[Marxism] Chavez says cancer has returned, names successor (Nicolás Maduro)

Stuart Munckton stuartmunckton at gmail.com
Sun Dec 9 15:35:18 MST 2012


Venezuela's economy is not simple "Venezuela's economy". It is an economy
developed as one cog of a global economic system. Venezuela's depejndency
on oil is not a product of Chavez. It is not new. The aim of hte Bolivarian
revolution, as an anti-imperialist project, is to liberate Venezuela, and
broader Latin America, from being nothing more than producers of raw
materials for developed economies.

The aim in Venezuela is to liberate the oil industry from imperialist
control (run, before advent of the Bolivarian revolution, by a local
oligarchy that both enriched itself via oil rent and conspired to ensure
oil prices stayed low), anhd use that to resolve the country's crippling
poverty and underdevelopment,

The point is using this control to break dependency on oil and develop the
economy, to overcome poverty. This goal runs through everything -- and not
just oil. It is why Venezuela puts a big emphasis on agricultural
revolution and food dependency. It is trying to break a dependency on
imports of manufactured goods in general, though it is difficult. (The
battle for workers'' co trol explicitely and repeatedly cuts across this
point -- the revolution's aim, its official policy, is to stop exporting
raw materials cheaply to multinations, and then importing manufactoured
goods at greater prices. But there are all kinds of intersts in state
industry bureacracies that benifit from siging these deals. The push for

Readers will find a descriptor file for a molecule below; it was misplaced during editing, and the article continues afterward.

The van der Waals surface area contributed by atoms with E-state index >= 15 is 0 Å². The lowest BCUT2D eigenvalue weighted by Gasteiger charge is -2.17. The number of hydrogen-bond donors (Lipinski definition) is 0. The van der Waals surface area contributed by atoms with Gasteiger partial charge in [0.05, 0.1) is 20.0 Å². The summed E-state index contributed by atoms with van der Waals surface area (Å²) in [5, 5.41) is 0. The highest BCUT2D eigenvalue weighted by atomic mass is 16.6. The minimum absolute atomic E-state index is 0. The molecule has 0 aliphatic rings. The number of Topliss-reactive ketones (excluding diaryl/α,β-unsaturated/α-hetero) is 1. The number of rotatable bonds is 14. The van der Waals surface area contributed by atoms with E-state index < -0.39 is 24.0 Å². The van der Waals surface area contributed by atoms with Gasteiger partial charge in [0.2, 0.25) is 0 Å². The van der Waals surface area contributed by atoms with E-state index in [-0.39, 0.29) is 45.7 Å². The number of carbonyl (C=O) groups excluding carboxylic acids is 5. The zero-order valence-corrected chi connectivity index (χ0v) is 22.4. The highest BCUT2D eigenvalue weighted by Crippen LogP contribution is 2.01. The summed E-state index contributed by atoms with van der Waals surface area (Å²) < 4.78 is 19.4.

workers' control is pushed on the grounds that the workers break this nexus
and ensure an end to state industries signing such deals with multinations
and instead follow the stated policy of servising internal needs in
Venesuela first)

This is why such an emphasis of education and techology.

If we remove Chavez from the equation. Let's ask about a different
revolution, any revolution in Venezuela. Wouldn't it, by fact of
Venezuela's econmic reality, inherit an economy based on oil? The only
conclusion would be: donl.t make a revolution. Or else expect the people to
starve.

There is, of course, another option -- revolutions inside the imperialist
centres that use the enormous wealth and access to technology and control
exercised over the global economy to directly assist nations siuch as
Venezuela removing the chains around them. A policy of climate justice
would see Venezuela compensated for a shift away from oil produciton and
offered full assistence in developing other industries. Short of that,
these peoples struggle to remove the chains around them the best they can.



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